By Prakash A. Raj
NDA (National Democratic Alliance) has emerged victorious in elections held for India’s lower house of Parliament (Lok Sabha) in May this year. BJP (Bharatiya Janata Party) won more than 303 seats and is nearest rival Indian National Congress (INC) could win only 52 seats out of 542 seats. BJP has done better than in 2014 when the last elections were held. NDA including its allies such as Shiva Sena and Nitish Kumar’s JDU won 353 seats. BJP won all four seats in Uttarakhanda, just west of the Nepal border, all four seats in Himachal Pradesh, all 25 seats in Rajasthan, 28 out of 29 seats in Madhya Pradesh and all 26 seats in Gujrat. It has also emerged victorious in Haryana and Assam. It could win 60 out of 80 seats in UP situated south of Nepal’s border. It improved its tally in West Bengal and Orissa. However, BJP could only win a majority of seats in Karnataka in south India. It failed to win any seats in Kerala and Tamilnadu. Narendra Modi won Varanasi in UP and Rahul Gandhi was defeated from Amethi in Sultanpur district in UP. However, Rahul could win from Kerala and became a member of Lok Sabha. The only state in North India where INC could win more than BJP was in Punjab.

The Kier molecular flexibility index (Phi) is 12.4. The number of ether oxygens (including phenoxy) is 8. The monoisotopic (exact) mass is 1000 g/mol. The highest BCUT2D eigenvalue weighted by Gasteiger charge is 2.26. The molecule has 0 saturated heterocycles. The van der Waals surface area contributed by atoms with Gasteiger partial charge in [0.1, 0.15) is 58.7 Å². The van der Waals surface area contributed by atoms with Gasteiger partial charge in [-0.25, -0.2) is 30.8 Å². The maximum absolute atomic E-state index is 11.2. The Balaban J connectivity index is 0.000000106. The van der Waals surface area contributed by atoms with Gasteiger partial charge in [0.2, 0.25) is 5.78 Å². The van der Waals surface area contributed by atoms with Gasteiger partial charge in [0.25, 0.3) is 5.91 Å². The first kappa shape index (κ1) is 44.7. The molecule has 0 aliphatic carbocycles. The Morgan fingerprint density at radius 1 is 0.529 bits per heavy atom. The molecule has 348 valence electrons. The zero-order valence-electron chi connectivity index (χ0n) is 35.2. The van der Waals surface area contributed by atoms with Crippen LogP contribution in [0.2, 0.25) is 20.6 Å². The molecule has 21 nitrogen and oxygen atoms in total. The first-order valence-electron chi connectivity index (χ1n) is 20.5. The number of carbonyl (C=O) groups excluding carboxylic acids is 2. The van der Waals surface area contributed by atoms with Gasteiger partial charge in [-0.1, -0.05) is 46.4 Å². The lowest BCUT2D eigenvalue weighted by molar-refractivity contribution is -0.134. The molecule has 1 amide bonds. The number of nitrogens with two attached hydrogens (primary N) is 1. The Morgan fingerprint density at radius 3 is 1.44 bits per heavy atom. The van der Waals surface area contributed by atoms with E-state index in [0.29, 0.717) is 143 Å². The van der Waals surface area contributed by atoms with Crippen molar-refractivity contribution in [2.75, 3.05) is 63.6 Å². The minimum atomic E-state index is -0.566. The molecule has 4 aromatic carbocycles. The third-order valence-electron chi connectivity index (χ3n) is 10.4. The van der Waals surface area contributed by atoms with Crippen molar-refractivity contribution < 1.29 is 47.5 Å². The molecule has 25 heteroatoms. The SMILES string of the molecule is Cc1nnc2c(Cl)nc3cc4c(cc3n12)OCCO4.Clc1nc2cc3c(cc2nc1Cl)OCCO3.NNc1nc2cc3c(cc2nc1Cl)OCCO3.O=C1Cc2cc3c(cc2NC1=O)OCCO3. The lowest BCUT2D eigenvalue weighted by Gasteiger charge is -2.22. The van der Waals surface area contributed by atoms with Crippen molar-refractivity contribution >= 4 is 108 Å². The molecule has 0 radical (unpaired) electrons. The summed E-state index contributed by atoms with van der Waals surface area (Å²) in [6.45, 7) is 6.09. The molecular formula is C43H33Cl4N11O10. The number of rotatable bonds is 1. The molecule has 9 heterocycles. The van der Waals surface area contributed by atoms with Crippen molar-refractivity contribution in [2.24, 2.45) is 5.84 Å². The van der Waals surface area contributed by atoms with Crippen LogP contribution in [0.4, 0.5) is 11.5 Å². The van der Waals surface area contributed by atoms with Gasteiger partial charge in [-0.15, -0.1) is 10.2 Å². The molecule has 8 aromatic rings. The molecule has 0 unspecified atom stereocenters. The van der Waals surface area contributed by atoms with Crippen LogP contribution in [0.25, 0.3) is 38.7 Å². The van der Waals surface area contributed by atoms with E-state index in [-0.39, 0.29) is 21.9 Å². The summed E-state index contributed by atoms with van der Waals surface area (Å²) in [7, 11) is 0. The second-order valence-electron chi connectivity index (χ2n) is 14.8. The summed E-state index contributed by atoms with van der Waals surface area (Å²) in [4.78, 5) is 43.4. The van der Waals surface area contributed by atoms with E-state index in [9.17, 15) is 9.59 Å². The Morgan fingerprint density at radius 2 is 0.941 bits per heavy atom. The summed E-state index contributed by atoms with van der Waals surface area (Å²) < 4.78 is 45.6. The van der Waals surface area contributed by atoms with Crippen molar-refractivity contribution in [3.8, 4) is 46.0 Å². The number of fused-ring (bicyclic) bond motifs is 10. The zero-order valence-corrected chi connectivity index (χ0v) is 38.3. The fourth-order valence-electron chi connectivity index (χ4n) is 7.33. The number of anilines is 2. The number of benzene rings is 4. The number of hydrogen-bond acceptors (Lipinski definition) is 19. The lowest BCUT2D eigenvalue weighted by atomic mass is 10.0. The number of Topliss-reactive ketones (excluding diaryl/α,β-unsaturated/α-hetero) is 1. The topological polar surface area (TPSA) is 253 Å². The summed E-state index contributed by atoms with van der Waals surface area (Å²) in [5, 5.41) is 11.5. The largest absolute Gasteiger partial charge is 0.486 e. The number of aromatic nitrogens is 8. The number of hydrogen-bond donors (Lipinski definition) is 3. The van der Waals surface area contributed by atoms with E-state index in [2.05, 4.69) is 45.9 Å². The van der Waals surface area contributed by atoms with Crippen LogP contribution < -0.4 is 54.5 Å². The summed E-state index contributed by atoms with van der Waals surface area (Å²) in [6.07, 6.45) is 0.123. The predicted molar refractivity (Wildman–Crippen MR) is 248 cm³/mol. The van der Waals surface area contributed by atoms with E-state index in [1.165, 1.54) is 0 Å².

One of the most important results of the elections was almost total rout of communist parties (CPI and CPM) all over India. The communist parties were ruling in West Bengal, Kerala and Tripura in 2004 and had won more than 40 seats in Lok Sabha from these states. However, they could win only four seats in 2019 from Kerala and Tamil Nadu. The communists in Indian parliament played an important role in making Nepal a republic. The communist leader Sitaram Yechury is one such person who was a frequent visitor to Nepal and knew many of Nepal’s communist leaders personally.
The main purpose of this article is to assess the impact of NDA (and BJP) in India and how Indo-Nepal relations may be affected by such an outcome. Are there any lessons to be learnt from victory of BJP in India? Unlike in 2006 when INC, the major constituent of UPA ruling in India supported the Twelve Point Accord between seven political parties and the Maoists in ending the insurgency and resulted eventually in Nepal losing its status as a Hindu kingdom, the outcome would have been very different in 2014 or 2019. This is because the ruling government in India consisted mainly of BJP supported by RSS which was in favour of Hindu Nepal instead of secularism. Girija Prasad Koirala was the leader in Nepal in 2006 who was in good terms with both UML and the Maoists in Nepal.
There are many supporters for Hinduism as the state religion in Nepal in both BJP and RSS. Yogi Adityanath, the chief Minister of UP is known to have excellent relation with former King Gyanendra. We now have a President in Nepal who was elected from CPN (UML), the vice President is a member of CPN (Maoist). Both the communist parties have now merged in Nepal. The speaker of lower house of Parliament and the Home Minister belong to CPN (Maoist). The Prime Minister, KP Sharma Oli is a member of CPN (UML).